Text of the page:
In the end, Lauren was saved and it was Tom who got his marching orders, which is probably for the best, as everything he said sounded like a double entendre, which I found unnecessarily disturbing.

Peter Jones lacks both the straight-talking manner and killer lines delivered by Alan Sugar which contribute to The Apprentice being such an entertaining show, but this is still pretty watchable, especially as it seems to be livening up a bit now with some bitching creeping in between the contestants. I will say this though, I’m already absolutely sick of hearing the word ‘tycoon’ and it’s only the second episode. Last week the word was uttered so frequently that it completely wore out it’s own sense of meaning.

Paul McKenna – I Can Change Your Life

March 28, 2007

 

Once upon a time I sat like a festering turnip in front of the box and wound up on ITV3 watching ‘Paul McKenna – I Can Change Your Life’. ‘Change my life?’ I thought. Change your own fucking life, you sleazy lizard.

I was already aware of the psychological nature of his teachings – ‘Listen to the healing sounds of my wonderful voice. Surrender to my will and I will cure you of all your ills. I am Jesus. All hail me for I am the best’, that kind of thing. Anyway, in this show, old McKenna tries to cure a bunch of thickos, obsessive compulsives, and hopeless mentals.

I’m not going to lie, this really was utter shit that even disappointed my less-than-optimistic hopes of being vaguely entertained. Out of the three specimens analysed, only one stimulated my imagination enough to keep watching.

The organism in question was a middle aged woman who was fanatical about cleaning up. To be precise that’s all she did. She would wake up, rigorously clean the house for SIXTEEN HOURS, then go to sleep. What a life.

Needless to say, she had extreme obsessive compulsive disorder. Although it’s a psychological affliction, I couldn’t help thinking that this troubled vessel was just incomprehensibly stupid. I would even go as far as to say criminally insane. She was also an absolute twat in need of a good shake.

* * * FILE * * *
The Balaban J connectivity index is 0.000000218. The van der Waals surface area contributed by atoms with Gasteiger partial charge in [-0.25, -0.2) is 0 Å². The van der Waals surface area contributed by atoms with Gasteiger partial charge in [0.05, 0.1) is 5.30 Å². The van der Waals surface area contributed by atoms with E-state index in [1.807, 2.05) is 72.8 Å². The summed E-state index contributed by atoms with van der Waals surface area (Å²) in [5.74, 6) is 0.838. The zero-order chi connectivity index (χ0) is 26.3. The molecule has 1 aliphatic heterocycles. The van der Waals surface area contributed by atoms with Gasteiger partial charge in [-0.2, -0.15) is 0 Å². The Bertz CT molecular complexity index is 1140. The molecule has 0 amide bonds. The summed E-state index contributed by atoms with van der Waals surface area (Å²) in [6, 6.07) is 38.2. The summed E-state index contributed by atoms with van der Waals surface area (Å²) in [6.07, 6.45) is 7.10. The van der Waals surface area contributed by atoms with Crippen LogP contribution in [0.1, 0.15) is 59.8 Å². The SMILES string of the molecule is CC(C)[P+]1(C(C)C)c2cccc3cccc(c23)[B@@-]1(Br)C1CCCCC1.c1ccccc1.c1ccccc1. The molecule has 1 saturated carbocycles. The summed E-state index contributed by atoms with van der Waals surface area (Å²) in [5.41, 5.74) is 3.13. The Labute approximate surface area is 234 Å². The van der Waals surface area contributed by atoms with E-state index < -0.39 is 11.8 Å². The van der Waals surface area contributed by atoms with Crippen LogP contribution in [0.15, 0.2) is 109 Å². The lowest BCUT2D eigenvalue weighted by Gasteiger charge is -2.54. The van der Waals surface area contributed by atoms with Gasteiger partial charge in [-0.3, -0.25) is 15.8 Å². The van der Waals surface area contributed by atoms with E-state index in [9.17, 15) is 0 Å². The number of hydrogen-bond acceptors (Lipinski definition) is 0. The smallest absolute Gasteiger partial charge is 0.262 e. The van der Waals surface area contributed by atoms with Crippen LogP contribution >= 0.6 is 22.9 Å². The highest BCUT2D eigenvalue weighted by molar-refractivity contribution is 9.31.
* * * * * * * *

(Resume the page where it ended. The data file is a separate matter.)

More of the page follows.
Eventually McKenna breezes onto the scene like some kind of hero, spouting some psycho-babble about imagining you’re standing next to waterfall and the like. Although in time his methods will probably succeed, I couldn’t help thinking that it would be quicker, easier and far more entertaining if Geoff Capes thundered in there and gripped her by the neck, yelling “Look, you worthless tit, stop being retarded, or I’ll rip your spine out, make you eat it, and then knock your fuckin’ head off this planet.

Soon, she confesses to McKenna that to her, “Being unclean is the end of the world”.

I absorbed the absurdity of this statement, but was soon swept away by another thought that came stampeding to the forefront of my consciousness: Your house may be outlandishly clean, and well done for that, but you still look like something Walt Disney forgot to draw, you droopy bitch.

What does it matter how clean you try to keep yourself when your head closely resembles a spud? A question she’s obviously never bothered asking herself.

As well as looking as though she’d just escaped from cell block H after having head-butted every warden in the place to death, spud-head also turns out to be a stuck up, narrow minded bint as well. In one scene, she goes into a charity shop and moans that everyone in there looks dodgy and dirty. She then complained that the clothes were dirty because they were second hand. Her main concern seemed to be that someone else may have sweated in them at some point. She stands grimacing, whingeing that she doesn’t even want to touch them. Then she does touch one and immediately leaves the shop and practically scrapes half the skin off her hand with a wet-wipe.

In the end, McKenna’s relentless ear-bending seemed to pay off, and spud-head finally got it through her thick skull that she needed to stop being a cunt now.

I came away from this having learned two things. The first thing being that I would very much like to do the gene pool a service and vaporise the spud-headed lunatic, and also that never again will I fritter away an hour of my precious life watching Paul McKenna.